January 18, 2021 - 5 min read

How to visualize complex sets intersections with Python?

Examples about when using Venn diagrams or Upset plots

Post originally written for DataScience+ - with DataScience+ explicit authorization

How to visualize if there are any common elements between lists? Most people will reply with something between “potatoes” and Venn diagrams. Venn works well with two lists, but what if you have three or… six?

img

Scientist are not always aiming at best readability, but rather focus on comprehensiveness. This works as long as you share your work with patient and interested colleagues or people evolving in the field. Stakeholders presentations have additional requirements: you have to balance comprehensiveness with readability, they are not specialists.

We will explore how to do this with a simple example: movie genres.

Building movie categories Venn diagrams

First and foremost, let’s load IMDB movie data into a pandas dataframe and import all the libraries that we will need:

import gzip
import io
import pprint
import upsetplot
import pandas as pd
from collections import defaultdict
from matplotlib_venn import venn2, venn3
from matplotlib import pyplot as plt
from urllib.request import Request, urlopen


def load_movie_data(sample=True):
    """
    Directly download and format data into pandas dataframe
    /!\ File is about 130Mb depending on speed connection,
    it might take some time.
    """
    req = Request('https://datasets.imdbws.com/title.basics.tsv.gz')
    req.add_header('Accept-Encoding', 'gzip')
    response = urlopen(req)
    content = gzip.decompress(response.read())
    data = pd.read_csv(io.BytesIO(content), encoding='utf8', sep="\t")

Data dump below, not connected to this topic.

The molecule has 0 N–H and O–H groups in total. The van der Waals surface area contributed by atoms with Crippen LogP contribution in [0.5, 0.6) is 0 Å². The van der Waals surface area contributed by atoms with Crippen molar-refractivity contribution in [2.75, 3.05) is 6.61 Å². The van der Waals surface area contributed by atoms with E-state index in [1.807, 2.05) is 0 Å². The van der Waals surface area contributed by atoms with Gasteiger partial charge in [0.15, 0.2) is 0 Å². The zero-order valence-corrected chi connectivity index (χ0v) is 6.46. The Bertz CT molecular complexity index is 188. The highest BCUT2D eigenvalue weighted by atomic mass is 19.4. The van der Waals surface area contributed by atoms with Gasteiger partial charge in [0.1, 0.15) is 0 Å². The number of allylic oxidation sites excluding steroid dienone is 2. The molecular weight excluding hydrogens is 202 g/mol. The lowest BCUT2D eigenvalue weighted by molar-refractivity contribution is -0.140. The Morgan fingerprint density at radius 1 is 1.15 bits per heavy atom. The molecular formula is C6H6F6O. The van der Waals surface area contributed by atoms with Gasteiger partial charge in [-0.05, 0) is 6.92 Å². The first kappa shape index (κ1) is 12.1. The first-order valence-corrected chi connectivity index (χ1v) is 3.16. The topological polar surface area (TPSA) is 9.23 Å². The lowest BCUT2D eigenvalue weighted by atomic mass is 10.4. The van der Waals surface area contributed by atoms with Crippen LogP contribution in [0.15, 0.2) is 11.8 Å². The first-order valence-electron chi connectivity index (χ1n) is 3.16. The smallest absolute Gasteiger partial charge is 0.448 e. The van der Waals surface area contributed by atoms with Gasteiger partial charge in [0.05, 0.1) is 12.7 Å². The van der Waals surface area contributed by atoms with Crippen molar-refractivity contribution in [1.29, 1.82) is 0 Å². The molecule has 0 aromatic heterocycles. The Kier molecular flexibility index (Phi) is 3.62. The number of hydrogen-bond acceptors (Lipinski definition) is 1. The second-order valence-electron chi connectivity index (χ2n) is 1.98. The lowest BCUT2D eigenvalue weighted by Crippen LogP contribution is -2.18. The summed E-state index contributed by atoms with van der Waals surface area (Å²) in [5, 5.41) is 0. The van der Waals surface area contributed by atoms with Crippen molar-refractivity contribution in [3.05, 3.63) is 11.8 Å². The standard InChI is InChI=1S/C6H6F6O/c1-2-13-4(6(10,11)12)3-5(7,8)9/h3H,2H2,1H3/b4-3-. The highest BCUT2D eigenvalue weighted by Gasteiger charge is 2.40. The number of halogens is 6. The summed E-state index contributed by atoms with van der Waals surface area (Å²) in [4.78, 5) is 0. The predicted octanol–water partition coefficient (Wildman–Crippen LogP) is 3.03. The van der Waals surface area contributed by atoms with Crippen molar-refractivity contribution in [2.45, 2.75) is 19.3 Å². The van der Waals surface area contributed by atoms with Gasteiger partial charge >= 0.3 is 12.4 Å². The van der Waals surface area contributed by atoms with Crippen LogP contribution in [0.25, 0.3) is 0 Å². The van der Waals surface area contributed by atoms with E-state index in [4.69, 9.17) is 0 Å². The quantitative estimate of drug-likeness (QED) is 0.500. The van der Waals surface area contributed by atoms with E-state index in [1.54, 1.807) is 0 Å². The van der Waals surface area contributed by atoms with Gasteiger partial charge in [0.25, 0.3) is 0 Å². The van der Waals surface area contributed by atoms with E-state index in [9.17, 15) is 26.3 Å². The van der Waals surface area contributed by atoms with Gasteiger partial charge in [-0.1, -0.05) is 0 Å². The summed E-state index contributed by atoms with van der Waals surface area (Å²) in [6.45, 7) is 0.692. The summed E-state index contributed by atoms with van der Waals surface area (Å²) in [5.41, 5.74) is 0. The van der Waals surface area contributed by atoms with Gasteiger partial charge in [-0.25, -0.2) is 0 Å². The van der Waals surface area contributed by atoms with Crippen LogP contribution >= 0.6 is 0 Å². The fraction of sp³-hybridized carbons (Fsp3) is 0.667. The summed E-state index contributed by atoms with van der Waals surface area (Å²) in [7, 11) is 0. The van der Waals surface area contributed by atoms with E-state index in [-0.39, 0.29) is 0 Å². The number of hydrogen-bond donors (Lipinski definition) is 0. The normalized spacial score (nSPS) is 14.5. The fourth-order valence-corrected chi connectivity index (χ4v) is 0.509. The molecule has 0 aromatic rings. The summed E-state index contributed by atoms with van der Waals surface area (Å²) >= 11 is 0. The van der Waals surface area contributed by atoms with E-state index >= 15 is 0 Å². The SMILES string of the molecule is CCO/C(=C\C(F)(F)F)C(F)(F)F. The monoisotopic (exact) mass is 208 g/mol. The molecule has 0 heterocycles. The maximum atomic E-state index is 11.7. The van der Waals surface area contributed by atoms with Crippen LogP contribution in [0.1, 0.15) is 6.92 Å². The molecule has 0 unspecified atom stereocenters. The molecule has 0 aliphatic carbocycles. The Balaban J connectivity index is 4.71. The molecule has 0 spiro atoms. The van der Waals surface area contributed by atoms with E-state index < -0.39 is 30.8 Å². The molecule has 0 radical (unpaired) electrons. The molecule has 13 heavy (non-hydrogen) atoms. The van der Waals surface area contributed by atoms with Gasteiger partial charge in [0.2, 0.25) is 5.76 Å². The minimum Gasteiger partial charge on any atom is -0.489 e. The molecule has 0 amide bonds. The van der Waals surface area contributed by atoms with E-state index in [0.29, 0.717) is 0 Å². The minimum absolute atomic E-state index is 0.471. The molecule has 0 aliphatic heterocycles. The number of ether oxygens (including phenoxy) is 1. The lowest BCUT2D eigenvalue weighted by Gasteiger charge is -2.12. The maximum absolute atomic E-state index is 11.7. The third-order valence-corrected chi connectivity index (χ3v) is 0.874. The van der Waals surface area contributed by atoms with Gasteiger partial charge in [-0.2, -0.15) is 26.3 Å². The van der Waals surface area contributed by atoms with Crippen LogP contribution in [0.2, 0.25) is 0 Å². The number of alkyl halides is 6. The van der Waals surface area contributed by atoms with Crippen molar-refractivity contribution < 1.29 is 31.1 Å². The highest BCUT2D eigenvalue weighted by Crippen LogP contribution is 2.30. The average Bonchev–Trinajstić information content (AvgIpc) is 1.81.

data = data[data.isAdult == 0]
    if sample:
        # Two percent might seem low but there is approx. 7 million
        # titles without Adult category.
        return data.sample(frac=0.02)
    else:
        return data

data = load_movie_data()

pp = pprint.PrettyPrinter(indent=4)
print("Data column names: ")
pp.pprint(list(data.columns))
print("Data shape: " + str(data.shape))
print("Genres column examples: ")
pp.pprint(data.genres.sample(5).head())

Output:

Data column names: 
[   'tconst',
    'titleType',
    'primaryTitle',
    'originalTitle',
    'isAdult',
    'startYear',
    'endYear',
    'runtimeMinutes',
    'genres']
Data shape: (146135, 9)
Genres column example: 
6711046       Music,Short
5159561    News,Talk-Show
2496837            Comedy
6745879             Short
5418258      Comedy,Short
Name: genres, dtype: object

Next, let’s see how many movies are in both “Romance” and “Action” categories:

# Reshape data to have for every category,
# a list of movies.
genres_movies = defaultdict(list)
for index, row in data.iterrows():
    try:
        for genre in row["genres"].split(','):
            genres_movies[genre].append(row['primaryTitle'])
    except:
        pass

pp = pprint.PrettyPrinter(indent=4, depth=1)
print("Data structure: ")
pp.pprint(genres_movies)

# Plot a simple Venn diagram and save it to file
venn2([set(genres_movies['Action']), set(genres_movies['Romance'])], set_labels = ('Action', 'Romance'))
plt.savefig("./simple_venn.png")
plt.clf()

Output:

Data structure: 
defaultdict(,
            {   'Action': [...],
                'Adult': [...],
                'Adventure': [...],
                'Animation': [...],
                'Biography': [...],
                'Comedy': [...],
                'Crime': [...],
                'Documentary': [...],
                'Drama': [...],
                'Family': [...],
                'Fantasy': [...],
                'Film-Noir': [...],
                'Game-Show': [...],
                'History': [...],
                'Horror': [...],
                'Music': [...],
                'Musical': [...],
                'Mystery': [...],
                'News': [...],
                'Reality-TV': [...],
                'Romance': [...],
                'Sci-Fi': [...],
                'Short': [...],
                'Sport': [...],
                'Talk-Show': [...],
                'Thriller': [...],
                'War': [...],
                'Western': [...],
                '\\N': [...]})

Here is the resulting Venn diagram:

img

Action and Romance movies venn diagram.